Henry storms first day of spring
Storm Henry invaded St Brigid's Day with a vengeance as the eighth Atlantic storm of the season marked the opening day of spring by leaving almost 5,000 without power.
Winds of up to 130kmh were recorded, with the north and north-west bearing the brunt of Storm Henry's fury.
Up to 5,000 people were left without power in Donegal, Dublin and parts of the mid-west, with the north-west coast the worst hit. The number included 2,000 customers in north Dublin as high winds brought down power lines and caused line faults in Malahide, Portmarnock, Sutton and Ballymun.
Such was the ferocity of the winds that Clare County Council issued a public appeal for people to avoid coastal areas amid safety fears.
Storm Henry reached its peak late last night with average winds of 65kmh to 80kmh, though gusts of almost 130kmh are understood to have been recorded off Donegal.
Maritime officials were warned that offshore waves could reach heights of between 12 and 15 metres.
The road between Letterkenny and Derry at Killea had to be closed while council workers removed fallen trees.
Fallen trees also closed roads in Strandhill, Co Sligo, and Blackwoods Lane, Dublin, while a lorry caught in the gusts shed its load on the M18 at Killow in Co Clare.
The LÉ Samuel Beckett, recently returned to fisheries protection duties after refugee rescue missions in the Mediterranean, had to take shelter in Lough Swilly as Storm Henry whipped up 15-metre waves off the Donegal coast.
Met Éireann warned that exceptional wave heights were also expected off exposed coastal areas of Mayo, Galway, Derry and Antrim until early today.
However, unlike previous Atlantic storms, Henry was not accompanied by large amounts of torrential rainfall.
The ESB confirmed that Lough Derg water levels in the Shannon basin have fallen again. A spokesperson confirmed that, as a result, water flows from Parteen Weir, downstream of Lough Derg, will be reduced to 230 cubic metres per second.
While the flow levels remain under constant review, the reduced discharge is expected to ease flooding concerns in low-lying areas in Limerick.
These include Springfield, Montpelier, Castleconnell, Mountshannon (Annacotty) and the University of Limerick.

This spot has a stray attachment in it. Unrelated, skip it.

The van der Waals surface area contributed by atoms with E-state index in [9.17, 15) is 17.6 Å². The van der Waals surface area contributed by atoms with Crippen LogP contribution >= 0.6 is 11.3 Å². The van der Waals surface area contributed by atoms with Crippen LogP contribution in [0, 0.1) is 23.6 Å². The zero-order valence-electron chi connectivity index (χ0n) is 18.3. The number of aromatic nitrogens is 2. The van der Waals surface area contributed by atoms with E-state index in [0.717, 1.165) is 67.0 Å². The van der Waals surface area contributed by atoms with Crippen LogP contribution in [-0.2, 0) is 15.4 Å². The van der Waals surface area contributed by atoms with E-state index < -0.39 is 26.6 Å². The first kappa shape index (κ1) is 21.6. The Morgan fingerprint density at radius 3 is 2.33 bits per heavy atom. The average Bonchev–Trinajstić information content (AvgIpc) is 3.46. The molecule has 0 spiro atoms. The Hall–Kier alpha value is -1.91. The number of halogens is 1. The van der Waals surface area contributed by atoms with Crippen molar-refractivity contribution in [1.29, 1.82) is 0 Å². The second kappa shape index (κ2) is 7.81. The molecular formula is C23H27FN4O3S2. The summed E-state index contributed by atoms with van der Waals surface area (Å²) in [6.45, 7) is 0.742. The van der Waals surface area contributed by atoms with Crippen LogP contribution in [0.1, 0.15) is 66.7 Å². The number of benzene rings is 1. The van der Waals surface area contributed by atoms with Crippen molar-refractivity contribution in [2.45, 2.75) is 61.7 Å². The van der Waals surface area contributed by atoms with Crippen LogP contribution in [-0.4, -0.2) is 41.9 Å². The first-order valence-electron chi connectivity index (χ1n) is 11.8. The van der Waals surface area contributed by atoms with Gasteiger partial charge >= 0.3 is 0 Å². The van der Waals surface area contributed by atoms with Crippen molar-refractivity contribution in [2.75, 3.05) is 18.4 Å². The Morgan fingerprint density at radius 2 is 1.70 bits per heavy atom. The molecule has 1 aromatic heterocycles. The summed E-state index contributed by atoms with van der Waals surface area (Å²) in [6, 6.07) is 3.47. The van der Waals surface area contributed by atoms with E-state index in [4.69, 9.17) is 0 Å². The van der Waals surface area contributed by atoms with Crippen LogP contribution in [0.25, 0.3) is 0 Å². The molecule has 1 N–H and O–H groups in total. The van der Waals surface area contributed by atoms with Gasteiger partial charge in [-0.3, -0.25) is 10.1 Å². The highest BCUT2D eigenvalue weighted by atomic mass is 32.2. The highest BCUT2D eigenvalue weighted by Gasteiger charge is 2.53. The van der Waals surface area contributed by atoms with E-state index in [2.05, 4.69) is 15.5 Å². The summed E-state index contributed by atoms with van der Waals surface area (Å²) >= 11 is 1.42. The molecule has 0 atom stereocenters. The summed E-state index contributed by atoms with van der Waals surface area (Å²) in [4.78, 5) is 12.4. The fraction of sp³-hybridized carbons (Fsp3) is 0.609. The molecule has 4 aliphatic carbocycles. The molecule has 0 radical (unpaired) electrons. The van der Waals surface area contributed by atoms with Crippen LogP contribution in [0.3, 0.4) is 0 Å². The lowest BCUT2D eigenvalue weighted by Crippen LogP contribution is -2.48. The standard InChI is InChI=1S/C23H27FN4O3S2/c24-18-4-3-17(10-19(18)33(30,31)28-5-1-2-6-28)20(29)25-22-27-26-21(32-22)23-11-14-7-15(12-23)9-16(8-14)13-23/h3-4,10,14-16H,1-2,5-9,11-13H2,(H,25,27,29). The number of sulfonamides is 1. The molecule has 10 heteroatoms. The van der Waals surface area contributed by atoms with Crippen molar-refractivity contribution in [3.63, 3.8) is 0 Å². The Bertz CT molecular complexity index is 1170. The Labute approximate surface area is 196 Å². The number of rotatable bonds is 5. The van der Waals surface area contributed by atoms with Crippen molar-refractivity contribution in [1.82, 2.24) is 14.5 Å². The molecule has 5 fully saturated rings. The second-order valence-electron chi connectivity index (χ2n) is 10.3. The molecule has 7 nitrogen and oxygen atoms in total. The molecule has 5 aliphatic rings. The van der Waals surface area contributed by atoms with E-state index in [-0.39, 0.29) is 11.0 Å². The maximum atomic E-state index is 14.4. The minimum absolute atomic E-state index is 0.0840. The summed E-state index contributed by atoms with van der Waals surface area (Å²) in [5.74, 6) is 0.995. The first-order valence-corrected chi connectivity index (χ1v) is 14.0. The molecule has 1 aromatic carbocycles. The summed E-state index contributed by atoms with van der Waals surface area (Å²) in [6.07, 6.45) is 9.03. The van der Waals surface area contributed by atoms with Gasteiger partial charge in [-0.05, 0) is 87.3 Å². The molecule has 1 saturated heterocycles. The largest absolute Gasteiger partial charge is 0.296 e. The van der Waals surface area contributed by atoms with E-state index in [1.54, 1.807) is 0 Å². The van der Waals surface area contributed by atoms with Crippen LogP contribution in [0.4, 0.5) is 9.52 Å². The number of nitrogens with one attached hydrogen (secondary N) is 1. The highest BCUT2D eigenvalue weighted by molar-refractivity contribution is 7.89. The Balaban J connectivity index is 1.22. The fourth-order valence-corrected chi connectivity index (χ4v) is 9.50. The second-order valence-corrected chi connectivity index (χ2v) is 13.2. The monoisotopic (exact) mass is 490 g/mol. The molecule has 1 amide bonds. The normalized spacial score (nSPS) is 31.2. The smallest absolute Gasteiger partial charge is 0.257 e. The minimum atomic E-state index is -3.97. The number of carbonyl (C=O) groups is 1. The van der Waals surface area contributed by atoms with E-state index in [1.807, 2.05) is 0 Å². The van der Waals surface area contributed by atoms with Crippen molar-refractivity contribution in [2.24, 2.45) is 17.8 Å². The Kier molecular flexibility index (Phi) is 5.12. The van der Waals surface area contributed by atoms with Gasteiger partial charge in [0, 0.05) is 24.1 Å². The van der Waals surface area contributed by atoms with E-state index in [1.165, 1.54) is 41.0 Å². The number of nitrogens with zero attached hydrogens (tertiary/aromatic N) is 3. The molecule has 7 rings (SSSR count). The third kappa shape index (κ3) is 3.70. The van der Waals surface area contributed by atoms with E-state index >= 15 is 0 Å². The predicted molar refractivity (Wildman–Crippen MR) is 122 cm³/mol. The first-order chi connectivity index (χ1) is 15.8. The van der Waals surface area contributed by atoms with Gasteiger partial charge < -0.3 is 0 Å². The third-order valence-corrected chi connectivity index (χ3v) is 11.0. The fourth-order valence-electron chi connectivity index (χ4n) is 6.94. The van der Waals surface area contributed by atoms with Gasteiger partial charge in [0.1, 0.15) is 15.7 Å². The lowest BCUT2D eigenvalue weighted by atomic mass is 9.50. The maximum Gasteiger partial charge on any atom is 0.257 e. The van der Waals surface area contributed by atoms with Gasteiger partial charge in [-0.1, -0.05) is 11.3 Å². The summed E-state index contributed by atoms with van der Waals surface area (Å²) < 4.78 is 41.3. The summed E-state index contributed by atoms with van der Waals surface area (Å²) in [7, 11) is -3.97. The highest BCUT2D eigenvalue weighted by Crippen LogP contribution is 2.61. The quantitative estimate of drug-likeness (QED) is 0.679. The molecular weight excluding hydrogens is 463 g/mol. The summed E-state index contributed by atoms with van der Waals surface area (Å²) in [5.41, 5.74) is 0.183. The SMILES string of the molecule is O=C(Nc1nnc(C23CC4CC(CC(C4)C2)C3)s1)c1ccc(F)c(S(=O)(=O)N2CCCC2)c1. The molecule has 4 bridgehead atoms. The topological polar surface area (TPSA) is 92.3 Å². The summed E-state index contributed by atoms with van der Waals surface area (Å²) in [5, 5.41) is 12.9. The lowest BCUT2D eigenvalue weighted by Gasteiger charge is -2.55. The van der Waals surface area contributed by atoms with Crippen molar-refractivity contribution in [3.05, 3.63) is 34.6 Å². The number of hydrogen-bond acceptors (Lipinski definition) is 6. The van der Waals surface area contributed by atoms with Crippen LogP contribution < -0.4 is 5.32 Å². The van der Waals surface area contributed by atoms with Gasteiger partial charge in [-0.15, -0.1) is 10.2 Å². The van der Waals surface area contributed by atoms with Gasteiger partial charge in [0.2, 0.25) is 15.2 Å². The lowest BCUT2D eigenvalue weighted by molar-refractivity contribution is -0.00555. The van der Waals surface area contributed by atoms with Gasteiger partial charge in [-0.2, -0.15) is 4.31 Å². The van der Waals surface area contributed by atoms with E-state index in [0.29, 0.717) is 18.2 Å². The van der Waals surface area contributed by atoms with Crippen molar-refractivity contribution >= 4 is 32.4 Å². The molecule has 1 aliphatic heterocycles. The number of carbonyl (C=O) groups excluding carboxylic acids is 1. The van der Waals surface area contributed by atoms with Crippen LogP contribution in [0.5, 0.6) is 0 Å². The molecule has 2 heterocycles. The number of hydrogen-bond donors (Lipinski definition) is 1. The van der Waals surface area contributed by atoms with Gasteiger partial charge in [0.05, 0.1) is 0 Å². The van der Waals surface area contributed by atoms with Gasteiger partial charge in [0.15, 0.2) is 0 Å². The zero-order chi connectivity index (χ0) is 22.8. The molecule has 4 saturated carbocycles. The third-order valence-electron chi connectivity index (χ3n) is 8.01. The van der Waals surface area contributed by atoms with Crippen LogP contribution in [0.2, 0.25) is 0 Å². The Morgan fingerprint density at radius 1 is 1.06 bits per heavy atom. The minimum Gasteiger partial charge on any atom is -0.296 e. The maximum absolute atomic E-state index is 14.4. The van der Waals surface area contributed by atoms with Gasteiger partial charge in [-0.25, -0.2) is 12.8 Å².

Met Éireann said winds were expected to ease late last night and into the early hours of this morning.
However, today will be cold and blustery with heavy or prolonged showers of rain or hail, some thundery.
They will turn increasingly wintry in the late afternoon and evening, with snow flurries on hills in the northwest.
Ireland's leading climatologist has told how the alphabet of storms set to continue to batter the country in 2016 is proof of global warming.
Storm Henry, the eighth weather event to strike since November, lashed the country last night.
And while storms have always been a feature of our winter weather, Professor John Sweeney, of Maynooth University, said global warming is making them worse.
"We can't say that the storms wouldn't have occurred - but we can say that the probability and severity have increased alongside greenhouse gas loading in the atmosphere."
Last year, Met Éireann and the UK's Met Office jointly asked the public to help name the roster of storms set to strike both sides of the Irish Sea.
Beginning with Abigail, Storm Henry's predecessors included Barney, which blasted Ireland with gusts of up to 110kph in November, and Frank, which flooded parts of the country in December.
Now 'The Hateful Eight' are due to be followed by Storms Imogen and Jake in the coming weeks, before winding down with Wendy later. Other storm names on the horizon include Orla and Mary.
Praising the awareness-building exercise, Professor Sweeney said: "Germany has been naming these winter storms for years. I think it does help - people relate more to names than just another set of isobars."